Frank suggested (and not in a good way) that America is "pretty much unique" in having such a strong belief in free markets, or as Frank put it, half a political system "dedicated to the destruction of the government." Frank bizarrely claimed Democrats never stick up for the government, and need to explain that the present health-care bills are "a way of growing our freedom."
Moyers ran a montage of talk show hosts he can’t stand at the beginning, which was the closest the one-sided PBS showcase came to an opposing viewpoint:
MOYERS: How is it that the people who are responsible for the mess Obama inherited are getting away with demonizing him when he’s only had less than a year to clean it up? Let me show you just a sample of right-wing commentators railing against the president.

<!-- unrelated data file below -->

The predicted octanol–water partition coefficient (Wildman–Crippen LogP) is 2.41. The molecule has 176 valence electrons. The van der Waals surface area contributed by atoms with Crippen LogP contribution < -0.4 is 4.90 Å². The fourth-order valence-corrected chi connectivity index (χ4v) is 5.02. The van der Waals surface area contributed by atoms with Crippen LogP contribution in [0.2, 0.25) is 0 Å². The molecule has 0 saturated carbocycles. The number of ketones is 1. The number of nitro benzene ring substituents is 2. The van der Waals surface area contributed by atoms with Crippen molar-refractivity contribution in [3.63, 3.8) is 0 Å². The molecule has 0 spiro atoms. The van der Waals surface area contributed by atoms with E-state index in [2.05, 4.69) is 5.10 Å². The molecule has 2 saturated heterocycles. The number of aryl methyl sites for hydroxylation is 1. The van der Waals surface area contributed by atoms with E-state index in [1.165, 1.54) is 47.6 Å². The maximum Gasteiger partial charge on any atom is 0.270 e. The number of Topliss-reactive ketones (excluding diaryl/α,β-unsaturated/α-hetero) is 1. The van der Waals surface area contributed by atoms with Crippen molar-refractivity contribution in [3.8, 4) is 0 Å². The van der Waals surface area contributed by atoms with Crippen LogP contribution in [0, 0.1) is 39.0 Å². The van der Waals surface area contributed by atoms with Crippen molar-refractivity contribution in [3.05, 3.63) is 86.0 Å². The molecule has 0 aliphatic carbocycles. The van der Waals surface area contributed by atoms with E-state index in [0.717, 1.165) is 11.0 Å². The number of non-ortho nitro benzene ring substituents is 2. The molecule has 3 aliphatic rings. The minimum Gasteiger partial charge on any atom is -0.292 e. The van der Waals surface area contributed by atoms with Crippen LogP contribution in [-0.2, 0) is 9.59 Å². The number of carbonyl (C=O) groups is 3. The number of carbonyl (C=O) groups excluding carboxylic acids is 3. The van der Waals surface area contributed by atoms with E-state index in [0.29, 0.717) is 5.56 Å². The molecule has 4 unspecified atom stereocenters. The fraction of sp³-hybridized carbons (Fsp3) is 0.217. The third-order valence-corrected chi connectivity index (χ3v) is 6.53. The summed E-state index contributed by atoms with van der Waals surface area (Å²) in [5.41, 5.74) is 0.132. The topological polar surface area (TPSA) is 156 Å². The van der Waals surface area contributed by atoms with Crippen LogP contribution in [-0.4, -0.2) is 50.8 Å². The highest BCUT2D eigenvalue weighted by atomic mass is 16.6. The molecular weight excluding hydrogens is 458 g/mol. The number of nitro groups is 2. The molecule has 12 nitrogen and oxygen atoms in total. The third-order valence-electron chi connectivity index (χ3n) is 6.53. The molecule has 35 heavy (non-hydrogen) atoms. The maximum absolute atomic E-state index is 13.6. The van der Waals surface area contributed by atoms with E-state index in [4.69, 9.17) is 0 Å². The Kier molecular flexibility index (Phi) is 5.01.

Here is the latest episode of NewsBusters’ Notables Quotables show, featuring the liberal media’s most outrageous sound bites.
In this week’s episode we have Chris Matthews wondering what’s wrong with a quick phone call to terrorists, Matt Lauer worried about America getting a big head, and Actor Scott Wolf revealing the inspiration behind his role as a sell-out journalist in a new TV series.
Enjoy the show and to see current and past episodes in a larger format, visit the ‘Notable Quotables Show’ channel on the Media Research Center’s video sharing website, Eyeblast.
"Sesame Street" producers are getting criticized for a parody that suggested Fox News was "trashy," and the ombudsman for PBS says that the criticism is justified.
Foxnews.com reported that in a two-year old episode that was rebroadcast on October 29, Oscar the Grouch starts the Grouch News Network, or GNN. The skit later featured CNN’s Anderson Cooper filling in for Oscar as he chats with "Walter Cranky" and "Dan Rather-Not."